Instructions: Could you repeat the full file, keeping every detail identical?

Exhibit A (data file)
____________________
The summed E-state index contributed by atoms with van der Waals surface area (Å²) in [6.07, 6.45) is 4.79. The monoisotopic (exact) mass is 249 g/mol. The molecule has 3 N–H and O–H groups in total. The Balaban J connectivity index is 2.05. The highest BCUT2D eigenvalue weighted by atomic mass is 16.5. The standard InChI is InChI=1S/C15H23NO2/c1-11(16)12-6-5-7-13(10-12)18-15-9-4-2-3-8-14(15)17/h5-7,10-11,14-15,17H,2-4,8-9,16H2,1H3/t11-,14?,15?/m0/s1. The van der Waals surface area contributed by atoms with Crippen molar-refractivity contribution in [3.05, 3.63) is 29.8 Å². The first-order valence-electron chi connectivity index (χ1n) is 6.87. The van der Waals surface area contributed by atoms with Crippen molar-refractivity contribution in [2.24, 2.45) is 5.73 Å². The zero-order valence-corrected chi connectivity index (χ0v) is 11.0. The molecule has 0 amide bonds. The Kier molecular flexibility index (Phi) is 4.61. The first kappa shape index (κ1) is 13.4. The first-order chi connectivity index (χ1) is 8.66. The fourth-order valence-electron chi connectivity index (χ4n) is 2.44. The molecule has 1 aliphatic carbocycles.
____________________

The summed E-state index contributed by atoms with van der Waals surface area (Å²) in [6.07, 6.45) is 4.79. The monoisotopic (exact) mass is 249 g/mol. The molecule has 3 N–H and O–H groups in total. The Balaban J connectivity index is 2.05. The highest BCUT2D eigenvalue weighted by atomic mass is 16.5. The standard InChI is InChI=1S/C15H23NO2/c1-11(16)12-6-5-7-13(10-12)18-15-9-4-2-3-8-14(15)17/h5-7,10-11,14-15,17H,2-4,8-9,16H2,1H3/t11-,14?,15?/m0/s1. The van der Waals surface area contributed by atoms with Crippen molar-refractivity contribution in [3.05, 3.63) is 29.8 Å². The first-order valence-electron chi connectivity index (χ1n) is 6.87. The van der Waals surface area contributed by atoms with Crippen molar-refractivity contribution in [2.24, 2.45) is 5.73 Å². The zero-order valence-corrected chi connectivity index (χ0v) is 11.0. The molecule has 0 amide bonds. The Kier molecular flexibility index (Phi) is 4.61. The first kappa shape index (κ1) is 13.4. The first-order chi connectivity index (χ1) is 8.66. The fourth-order valence-electron chi connectivity index (χ4n) is 2.44. The molecule has 1 aliphatic carbocycles.